Several years ago I encouraged my friend Hans Madume—a physician, theologian, and bioethicist—to provide me a justification for condemning cosmetic surgery. We would often discuss the differences between therapy and enhancement and since the latter triggered my “yuck” reflex—and because I’m an advocate of Leon Kass-style “wisdom of repugnance” theorizing—I figured a knock-down case could be made against it (at least by someone as smart as Hans).
To my dismay, he always refused to provide an easy answer, choosing instead to push me toward the realization that the issue might not be as clear-cut as I assumed. Why, for example, did I presume to find fault with a woman getting Botox injections in her forehead yet think it was acceptable to pluck the hairs from my own face that threatened to create a caterpillar-like unibrow? I didn’t know the answer then; I don’t know how to answer now.
Eventually Hans wore me down and forced me to recognize that there was alternative way of relating to the issue rather than simple condemnation. As he explains,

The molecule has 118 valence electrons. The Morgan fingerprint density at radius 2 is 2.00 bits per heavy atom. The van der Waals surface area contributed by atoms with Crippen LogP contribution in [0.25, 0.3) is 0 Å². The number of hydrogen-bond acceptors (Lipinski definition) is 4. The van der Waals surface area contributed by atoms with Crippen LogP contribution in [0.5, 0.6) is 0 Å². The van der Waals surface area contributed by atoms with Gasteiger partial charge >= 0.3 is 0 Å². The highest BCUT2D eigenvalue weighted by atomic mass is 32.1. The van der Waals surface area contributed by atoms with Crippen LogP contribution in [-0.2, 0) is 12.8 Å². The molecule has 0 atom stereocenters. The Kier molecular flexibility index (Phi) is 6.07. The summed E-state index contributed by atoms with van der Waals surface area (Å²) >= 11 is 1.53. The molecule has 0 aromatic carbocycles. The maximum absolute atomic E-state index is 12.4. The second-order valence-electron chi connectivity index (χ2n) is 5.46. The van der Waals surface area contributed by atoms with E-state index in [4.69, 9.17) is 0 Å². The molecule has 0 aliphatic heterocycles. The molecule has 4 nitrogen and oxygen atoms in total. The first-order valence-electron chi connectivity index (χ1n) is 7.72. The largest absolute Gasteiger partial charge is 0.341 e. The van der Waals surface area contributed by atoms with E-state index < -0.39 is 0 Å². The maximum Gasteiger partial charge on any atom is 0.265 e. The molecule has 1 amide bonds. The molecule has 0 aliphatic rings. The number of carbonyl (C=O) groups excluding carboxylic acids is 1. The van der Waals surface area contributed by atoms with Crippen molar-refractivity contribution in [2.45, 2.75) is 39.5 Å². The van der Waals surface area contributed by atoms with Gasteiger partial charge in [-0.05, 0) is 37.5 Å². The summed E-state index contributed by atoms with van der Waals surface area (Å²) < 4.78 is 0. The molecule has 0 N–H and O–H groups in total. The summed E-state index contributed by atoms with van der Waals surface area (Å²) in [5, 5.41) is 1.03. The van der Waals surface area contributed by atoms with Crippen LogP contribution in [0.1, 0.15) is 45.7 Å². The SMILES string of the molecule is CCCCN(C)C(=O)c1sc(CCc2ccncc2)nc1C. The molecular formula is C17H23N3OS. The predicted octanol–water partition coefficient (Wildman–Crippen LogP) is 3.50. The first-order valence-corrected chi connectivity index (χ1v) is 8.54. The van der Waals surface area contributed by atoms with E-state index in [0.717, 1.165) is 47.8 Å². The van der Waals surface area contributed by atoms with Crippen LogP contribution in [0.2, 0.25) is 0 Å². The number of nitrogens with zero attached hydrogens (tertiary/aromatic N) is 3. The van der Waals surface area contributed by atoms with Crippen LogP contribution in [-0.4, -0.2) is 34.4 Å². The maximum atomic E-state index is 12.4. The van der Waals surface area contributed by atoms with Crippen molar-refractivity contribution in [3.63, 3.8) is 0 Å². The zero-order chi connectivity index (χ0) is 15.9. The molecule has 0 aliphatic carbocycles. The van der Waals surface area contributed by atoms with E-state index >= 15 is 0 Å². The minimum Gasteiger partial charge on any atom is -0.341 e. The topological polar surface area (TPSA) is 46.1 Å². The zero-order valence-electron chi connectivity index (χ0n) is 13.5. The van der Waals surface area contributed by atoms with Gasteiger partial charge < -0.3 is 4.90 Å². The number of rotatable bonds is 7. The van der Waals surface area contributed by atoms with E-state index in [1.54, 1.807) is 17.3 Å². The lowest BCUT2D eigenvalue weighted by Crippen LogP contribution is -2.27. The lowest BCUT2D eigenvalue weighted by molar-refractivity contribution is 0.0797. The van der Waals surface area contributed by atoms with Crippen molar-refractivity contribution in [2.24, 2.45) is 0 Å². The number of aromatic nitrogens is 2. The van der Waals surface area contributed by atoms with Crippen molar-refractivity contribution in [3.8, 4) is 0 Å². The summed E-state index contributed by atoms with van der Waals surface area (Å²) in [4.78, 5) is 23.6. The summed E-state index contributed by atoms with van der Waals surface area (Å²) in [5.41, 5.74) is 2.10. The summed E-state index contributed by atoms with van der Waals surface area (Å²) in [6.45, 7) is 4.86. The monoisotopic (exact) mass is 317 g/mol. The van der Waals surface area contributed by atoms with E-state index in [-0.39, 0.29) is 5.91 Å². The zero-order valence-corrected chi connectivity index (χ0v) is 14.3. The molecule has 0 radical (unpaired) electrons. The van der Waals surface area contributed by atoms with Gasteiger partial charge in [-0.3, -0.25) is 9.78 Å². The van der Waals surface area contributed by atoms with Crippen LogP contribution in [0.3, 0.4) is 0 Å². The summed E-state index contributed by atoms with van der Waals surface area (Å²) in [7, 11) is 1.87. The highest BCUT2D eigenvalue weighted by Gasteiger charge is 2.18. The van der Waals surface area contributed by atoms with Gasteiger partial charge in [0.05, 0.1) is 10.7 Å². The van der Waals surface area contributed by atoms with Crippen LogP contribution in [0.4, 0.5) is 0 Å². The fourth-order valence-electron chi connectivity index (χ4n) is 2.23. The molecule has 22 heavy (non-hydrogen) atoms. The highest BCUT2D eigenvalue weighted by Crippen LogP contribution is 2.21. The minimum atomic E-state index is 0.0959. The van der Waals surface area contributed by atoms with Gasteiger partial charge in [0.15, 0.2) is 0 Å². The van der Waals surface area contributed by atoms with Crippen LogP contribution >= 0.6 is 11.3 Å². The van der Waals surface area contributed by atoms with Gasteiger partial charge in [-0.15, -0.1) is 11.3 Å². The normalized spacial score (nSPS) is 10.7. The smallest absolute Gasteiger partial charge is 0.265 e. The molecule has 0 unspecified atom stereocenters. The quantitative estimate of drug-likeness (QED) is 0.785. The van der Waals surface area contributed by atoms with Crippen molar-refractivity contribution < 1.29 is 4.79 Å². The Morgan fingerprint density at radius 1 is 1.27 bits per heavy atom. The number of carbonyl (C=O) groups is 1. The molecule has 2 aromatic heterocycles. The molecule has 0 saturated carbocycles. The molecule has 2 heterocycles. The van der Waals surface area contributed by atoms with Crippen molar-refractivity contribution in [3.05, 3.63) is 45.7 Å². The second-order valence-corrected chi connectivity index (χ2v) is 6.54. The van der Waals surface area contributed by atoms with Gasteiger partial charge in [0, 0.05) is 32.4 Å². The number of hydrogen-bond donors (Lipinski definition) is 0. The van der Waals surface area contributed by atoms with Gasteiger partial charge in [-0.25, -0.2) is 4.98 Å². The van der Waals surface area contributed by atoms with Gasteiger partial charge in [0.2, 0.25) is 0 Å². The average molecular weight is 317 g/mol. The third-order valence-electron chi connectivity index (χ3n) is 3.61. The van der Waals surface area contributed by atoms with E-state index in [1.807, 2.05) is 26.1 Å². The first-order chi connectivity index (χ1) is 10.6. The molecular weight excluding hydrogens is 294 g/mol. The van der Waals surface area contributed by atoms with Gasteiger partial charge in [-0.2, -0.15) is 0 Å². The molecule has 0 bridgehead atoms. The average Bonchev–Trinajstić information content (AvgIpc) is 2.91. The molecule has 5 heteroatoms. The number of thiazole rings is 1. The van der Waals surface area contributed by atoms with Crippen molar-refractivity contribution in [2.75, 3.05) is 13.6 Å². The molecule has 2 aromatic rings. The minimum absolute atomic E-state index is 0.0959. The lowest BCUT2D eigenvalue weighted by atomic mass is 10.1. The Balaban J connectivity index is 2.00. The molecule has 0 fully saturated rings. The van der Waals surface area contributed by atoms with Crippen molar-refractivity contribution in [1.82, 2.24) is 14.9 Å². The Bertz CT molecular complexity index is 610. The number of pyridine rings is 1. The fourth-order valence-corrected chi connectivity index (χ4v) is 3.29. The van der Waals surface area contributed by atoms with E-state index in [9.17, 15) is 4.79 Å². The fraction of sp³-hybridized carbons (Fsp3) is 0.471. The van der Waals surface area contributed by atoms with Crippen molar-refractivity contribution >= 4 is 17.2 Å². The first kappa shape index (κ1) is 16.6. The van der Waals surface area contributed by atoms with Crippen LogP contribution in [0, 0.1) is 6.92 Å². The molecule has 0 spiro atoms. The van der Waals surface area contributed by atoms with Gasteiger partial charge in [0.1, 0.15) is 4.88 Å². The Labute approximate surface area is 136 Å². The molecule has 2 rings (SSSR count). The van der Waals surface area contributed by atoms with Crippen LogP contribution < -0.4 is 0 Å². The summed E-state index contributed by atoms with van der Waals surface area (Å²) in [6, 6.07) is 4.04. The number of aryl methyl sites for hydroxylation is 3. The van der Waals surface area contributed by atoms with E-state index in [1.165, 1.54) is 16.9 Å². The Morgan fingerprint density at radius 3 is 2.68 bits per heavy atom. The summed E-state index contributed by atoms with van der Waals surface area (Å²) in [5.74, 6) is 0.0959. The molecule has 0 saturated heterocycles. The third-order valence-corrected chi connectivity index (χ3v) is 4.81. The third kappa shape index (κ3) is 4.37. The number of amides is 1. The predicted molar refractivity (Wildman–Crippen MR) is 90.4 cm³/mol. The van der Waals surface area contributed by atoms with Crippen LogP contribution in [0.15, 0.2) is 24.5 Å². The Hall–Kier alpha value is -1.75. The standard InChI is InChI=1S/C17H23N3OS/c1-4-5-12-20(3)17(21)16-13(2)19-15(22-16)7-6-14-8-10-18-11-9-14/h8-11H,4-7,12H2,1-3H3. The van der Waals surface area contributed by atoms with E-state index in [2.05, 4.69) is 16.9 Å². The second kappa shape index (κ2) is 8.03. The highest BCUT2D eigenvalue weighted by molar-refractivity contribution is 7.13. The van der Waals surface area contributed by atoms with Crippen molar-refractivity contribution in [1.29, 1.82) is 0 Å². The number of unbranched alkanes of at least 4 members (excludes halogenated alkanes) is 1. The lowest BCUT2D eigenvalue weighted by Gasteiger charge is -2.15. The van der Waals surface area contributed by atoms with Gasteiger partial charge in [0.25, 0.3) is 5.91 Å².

There is another dimension to all this, however, drawing from virtue ethics in the Christian tradition. In short, ‘nip & tuck’ culture can serve as an old-fashioned moral parable. Cosmetic surgery is a relatively new technology, one that allows us to gratify old desires in new, more effective ways. The moral narrative here is certainly about beauty and covetousness, vanity and denial. But it is perhaps broader and deeper than that. It is about men and women, about us. You and I are frail creatures, wearied by the relentless punishments of life, dissatisfied with our lot, restless and often inconsolable, searching after something beyond us. There is an insatiable longing in our hearts, a yearning for meaning, for transcendence, for fulfillment. What are we after? What do we want? What are we willing to do to get it? Like the practiced fingers of a surgeon, these questions peel away our polished masks, revealing our true selves, our real identities. From wearing makeup to choosing friends, from buying a house to considering liposuction, life in its ordinariness, life in its spiritually charged imperfections and sufferings, reveals the kinds of people we are and are becoming. Botox culture vividly reminds us, if we are listening, that we are men and women with longings, loves, and lords.